An Evolved Purity Ring Enraptures Terminal 5

Purity Ring
Purity Ring at Terminal 5. (Photo: Casey Quackenbush/New York Observer)

Once considered the vanguard of future electro-pop, Purity Ring has been criticized for falling behind; the Canadian duo’s performance Tuesday night surely put that to rest.

The brainchild of Megan James and Corin Roddick, Purity Ring launched its 2015 tour Tuesday night at Terminal 5 showcasing their sophomore album, another eternity—all of their songs are lowercase, too—as well as a few older hits from Shrines.

Time has allowed Purity Ring to explore new territory while still holding onto its trance-y roots—a central part of being an artist.

Purity Ring’s two openers, Born Gold and Braids, are also Canadian electronic groups (loosely, at least). Born Gold sounded like Panic! At the Disco took a field trip to the arcade. If Grimes lost her lisp and joined the Postal Service, Braids would discover its long-lost twin. Despite her babyish voice, Raphaelle Standell-Preston, the lead singer of Braids, shook the room as her voice climbed higher and higher notes with ease. I couldn’t decipher a single lyric above the percussion, but her music seemed meaningful.

Roddick controls instrumentals for Purity Ring, so when they emerged, he hid behind a fence of Q-tip-esque Tiki drums at center stage the entire show. Several planes of string lights dangling from bars like ’60s door beads flanked him. James pranced around the front stage in a white, two-piece bodysuit with shoulder pads—think Lady Gaga pre-meat—that fit squarely with Purity Ring’s futurism.

Although I would’ve liked some build up, there was really no other song the band could’ve started with other than “begin again,” a fast-paced farewell to their former style. After taking a three-year hiatus from their much darker, sci-fi-y album, Shrines, which James and Roddick composed entirely over email, they’ve returned with 10 songs more concerned with communicating with people rather than aliens.

Critics of their status as futuristic are holding them to a past standard. Sure, the transition from a trilling “Lofticries” to a more gentle sing-a-long like “heartsigh” was a bit jarring. But that doesn’t mean James and Roddick are sell outs to Z100. The greatest difference between albums is time, which has allowed Purity Ring to explore new territory while still holding onto its trance-y roots—a central part of being an artist. Relative to other pop artists out there, the duo is still niche.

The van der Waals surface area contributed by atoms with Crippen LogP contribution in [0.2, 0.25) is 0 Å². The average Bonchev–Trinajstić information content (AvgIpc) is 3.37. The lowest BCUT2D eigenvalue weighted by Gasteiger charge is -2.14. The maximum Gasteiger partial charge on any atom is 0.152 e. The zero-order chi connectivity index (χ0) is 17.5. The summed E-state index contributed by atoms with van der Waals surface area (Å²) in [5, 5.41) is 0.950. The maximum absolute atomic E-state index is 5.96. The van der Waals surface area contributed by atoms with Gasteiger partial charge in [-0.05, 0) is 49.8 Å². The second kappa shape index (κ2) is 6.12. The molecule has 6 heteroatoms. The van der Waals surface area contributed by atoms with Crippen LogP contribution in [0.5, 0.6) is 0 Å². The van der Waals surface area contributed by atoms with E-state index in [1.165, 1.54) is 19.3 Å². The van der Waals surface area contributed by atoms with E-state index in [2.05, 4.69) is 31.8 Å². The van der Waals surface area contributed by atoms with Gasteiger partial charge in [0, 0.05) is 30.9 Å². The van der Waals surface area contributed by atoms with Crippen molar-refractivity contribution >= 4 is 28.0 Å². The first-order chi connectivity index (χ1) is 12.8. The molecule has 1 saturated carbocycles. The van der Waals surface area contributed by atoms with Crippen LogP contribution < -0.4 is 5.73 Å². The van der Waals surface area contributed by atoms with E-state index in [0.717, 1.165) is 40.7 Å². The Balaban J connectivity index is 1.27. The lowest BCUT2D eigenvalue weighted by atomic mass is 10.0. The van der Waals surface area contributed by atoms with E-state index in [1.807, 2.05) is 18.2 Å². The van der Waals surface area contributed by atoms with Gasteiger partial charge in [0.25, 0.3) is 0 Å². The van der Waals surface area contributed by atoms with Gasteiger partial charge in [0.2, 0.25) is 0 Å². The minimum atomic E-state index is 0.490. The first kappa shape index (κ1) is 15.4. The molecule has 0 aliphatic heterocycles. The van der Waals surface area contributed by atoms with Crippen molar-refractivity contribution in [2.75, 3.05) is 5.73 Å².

Purity Ring has not fallen behind—it has just evolved.

“Sea castle” served as the strongest link between the two albums. Roddick pounded the Q-tip Tiki and dispelled James’ ethereal piano ballad. The bass blared with a density of an underwater yell that shook Terminal 5 into turbulence. Nevertheless, James’ voice rarely struggled against Roddick’s commanding synth. I felt like I could go deaf and be happy.

Purity Ring
Megan James of Purity Ring takes a selfie with the crowd. (Photo: Casey Quackenbush/New York Observer)

“Flood on the floor” followed a similar trajectory, but Roddick’s drop launched James into a dance frenzy unfurling in the bamboo forest of lights. This was a refreshing break up to the repetitive torso-twisting and speaker-mounting.

This was by far the most civilized concert I’ve ever experienced at Terminal 5. The sold-out show was packed, yet not a single person shoved! Vendors even sold beer in the crowd. Attendees just… stood. From the second-floor balcony, heads floated like sprouted chia seeds. It restored a little faith in humanity.

Even after Purity Ring took the stage, the only people taking hits were the ones with the joints, sending up wafts of weed. I stopped wondering whether it was possible to get high from second-hand smoke when I noticed just how few people were on their phones. It was astounding. Aside from the occasional Snapchat (yes I saw everything), the crowd reassured me that people really could detach themselves and enjoy the present.

Right before they closed, James borrowed a crowd member’s phone and took a panorama with it. “I forgot this has selfies!” she giggled.

The duo curbed a lot of energy they could have generated when they announced they don’t do encores. They ended with “begin again” again, which felt like a formality. The crowd dispersed still buzzing with delight.

Purity Ring’s show was far from mindless fans nodding to mindless electronica. It was an exhibition of their evolution in futuristic music that I’d see again, but maybe in five years.

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